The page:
As the old line from the Bionic Man goes “We can rebuild him, we can make him better than he was.” The same holds true for diamonds. The main solution that is employed is diamond drilling.
As any good bride could tell you, there are 4 prime factors in a diamonds value.
- Cut – The cut of the diamond is the prime control of the diamond’s optical qualities.
- Color – The lack of color is important. Particularly Yellow Diamonds are considered of less value.
- Clarity – The clarity of a diamondis decided it’s inclusions
- Carat Weight – the size of the diamond
It’s the 3rd factor that is interesting. By removing inclusions, the price of a diamond can be improved. General types of inclusions:
- Included crystals or minerals
- Internal graining
(from Wikipedia – more on inclusions here.)
So the question then is, how to clean up inclusions? Again from Wikipedia:
The combustibility of diamond has allowed the development of laser drilling techniques which, on a microscopic scale, are able to selectively target and either remove or significantly reduce the visibility of crystal or iron oxide-stained fracture inclusions. Diamonds have been laser-drilled since at least the mid-1980s. Laser drilling is often followed by glass infilling.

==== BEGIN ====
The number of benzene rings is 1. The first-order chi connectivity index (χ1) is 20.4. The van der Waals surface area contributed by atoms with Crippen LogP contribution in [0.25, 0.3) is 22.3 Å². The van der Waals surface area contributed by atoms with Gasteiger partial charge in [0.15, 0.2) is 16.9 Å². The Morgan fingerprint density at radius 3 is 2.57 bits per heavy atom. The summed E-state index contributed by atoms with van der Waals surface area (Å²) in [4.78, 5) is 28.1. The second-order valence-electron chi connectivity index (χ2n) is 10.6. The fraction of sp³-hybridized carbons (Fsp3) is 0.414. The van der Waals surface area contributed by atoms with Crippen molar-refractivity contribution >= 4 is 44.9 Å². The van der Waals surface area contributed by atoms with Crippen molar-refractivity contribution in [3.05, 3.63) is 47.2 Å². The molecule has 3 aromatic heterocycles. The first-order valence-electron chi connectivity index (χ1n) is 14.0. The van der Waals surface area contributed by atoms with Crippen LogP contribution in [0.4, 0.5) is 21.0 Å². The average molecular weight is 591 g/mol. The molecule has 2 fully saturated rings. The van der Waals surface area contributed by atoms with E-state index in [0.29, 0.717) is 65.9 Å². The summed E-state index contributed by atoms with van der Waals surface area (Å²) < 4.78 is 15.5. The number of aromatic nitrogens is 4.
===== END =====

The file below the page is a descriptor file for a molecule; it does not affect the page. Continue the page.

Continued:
The drilling process involves the use of an infrared laser (wavelength about 1060 nm) to bore very fine holes (less than 0.2 millimeters or 0.005 inches in diameter) into a diamond to create a route of access to an inclusion. Because diamond is transparent to the wavelength of the laser beam, a coating of amorphous carbon or other energy-absorbent substance is applied to the surface of the diamond to initiate the drilling process. The laser then burns a narrow tube to the inclusion. Once the included crystal has been reached by the drill, the diamond is immersed in sulfuric acid to dissolve the crystal or iron oxide staining. This process is not effective for inclusions which are diamonds themselves, as diamond is not soluble in sulfuric acid.
Several inclusions can be thus removed from the same diamond, and under microscopic inspection the fine bore holes are readily detectable. They are whitish and more or less straight, but may change direction slightly, and are often described as having a “wrinkled” appearance. In reflected light, the surface-reaching holes can be seen as dark circles breaching the diamond’s facets. The diamond material removed during the drilling process is destroyed, and is often replaced with glass infilling, using the fracture filling techniques described below.
So there it is – the basics of how diamonds are cleaned with lasers. Enjoy!